By Jennifer Goforth Gregory
Many of us bank online today without a second thought. I use online bill pay to handle the electric bill each month, and regularly check my accounts and transfer funds without leaving my house. And while I haven't accessed my bank account from my mobile phone, according to a recent study from the Federal Reserve, 21 percent of mobile phone users have accessed their accounts through mobile applications in the last year.
But when my husband recently suggested moving our funds to an online-only bank account, I was a little surprised. Each year we sit together and review the rates and terms on all our accounts to make sure we are getting the best deal possible. While looking at the information, my husband pointed out that our credit union offered an online account with a higher interest rate than we were currently earning and much lower fees.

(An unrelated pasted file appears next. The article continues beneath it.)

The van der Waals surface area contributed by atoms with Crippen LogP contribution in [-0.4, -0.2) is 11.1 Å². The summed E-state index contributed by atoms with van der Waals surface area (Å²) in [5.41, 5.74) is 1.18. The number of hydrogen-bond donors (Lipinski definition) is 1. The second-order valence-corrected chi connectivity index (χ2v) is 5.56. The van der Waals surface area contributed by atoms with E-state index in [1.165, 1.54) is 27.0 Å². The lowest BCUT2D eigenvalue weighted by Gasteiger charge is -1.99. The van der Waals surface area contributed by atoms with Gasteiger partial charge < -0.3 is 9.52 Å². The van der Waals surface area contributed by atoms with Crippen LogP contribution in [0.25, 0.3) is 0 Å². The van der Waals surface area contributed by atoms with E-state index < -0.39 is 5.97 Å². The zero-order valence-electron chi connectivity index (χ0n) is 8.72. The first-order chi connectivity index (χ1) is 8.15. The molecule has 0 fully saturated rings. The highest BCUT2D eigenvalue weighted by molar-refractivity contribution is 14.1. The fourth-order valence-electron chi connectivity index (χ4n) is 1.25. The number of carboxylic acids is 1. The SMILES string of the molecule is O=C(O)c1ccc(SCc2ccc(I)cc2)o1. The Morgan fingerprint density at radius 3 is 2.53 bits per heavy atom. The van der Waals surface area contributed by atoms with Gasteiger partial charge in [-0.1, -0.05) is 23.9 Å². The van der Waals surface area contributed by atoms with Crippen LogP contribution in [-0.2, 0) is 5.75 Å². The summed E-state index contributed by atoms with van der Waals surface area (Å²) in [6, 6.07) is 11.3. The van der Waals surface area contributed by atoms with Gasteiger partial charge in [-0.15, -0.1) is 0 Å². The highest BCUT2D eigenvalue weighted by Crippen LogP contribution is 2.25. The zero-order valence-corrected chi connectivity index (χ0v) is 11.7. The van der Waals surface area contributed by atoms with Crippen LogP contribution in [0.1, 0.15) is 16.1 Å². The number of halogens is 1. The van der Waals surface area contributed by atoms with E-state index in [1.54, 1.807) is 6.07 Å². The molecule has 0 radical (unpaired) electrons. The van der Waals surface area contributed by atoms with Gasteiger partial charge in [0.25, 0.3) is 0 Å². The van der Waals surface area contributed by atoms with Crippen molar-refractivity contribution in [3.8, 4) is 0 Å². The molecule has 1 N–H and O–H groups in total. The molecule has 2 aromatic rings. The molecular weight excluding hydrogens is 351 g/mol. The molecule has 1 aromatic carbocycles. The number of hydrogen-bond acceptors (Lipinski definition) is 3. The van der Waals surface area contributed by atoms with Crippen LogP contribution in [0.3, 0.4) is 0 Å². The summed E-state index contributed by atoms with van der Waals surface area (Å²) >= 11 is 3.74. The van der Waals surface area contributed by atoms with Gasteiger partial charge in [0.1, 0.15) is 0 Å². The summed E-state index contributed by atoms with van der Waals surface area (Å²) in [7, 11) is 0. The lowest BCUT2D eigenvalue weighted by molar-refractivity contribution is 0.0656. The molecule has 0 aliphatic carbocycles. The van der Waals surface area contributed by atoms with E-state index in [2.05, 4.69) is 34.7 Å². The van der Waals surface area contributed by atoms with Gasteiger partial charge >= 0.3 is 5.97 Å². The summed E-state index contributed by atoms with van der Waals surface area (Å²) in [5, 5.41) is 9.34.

But when I looked at the fine print, I realized that this account would not grant us free access to our local branch and would require us to give up our checkbook. Not all online-only banks require you to give up your checkbook -- many now offer check-writing privileges just like an ordinary bank -- but that was the deal with this particular account.
Because we were already comfortable using online banking, our main concern was what we would lose in services and convenience by changing accounts. Here are three key questions that we asked ourselves when trying to make the decision.Read the full article »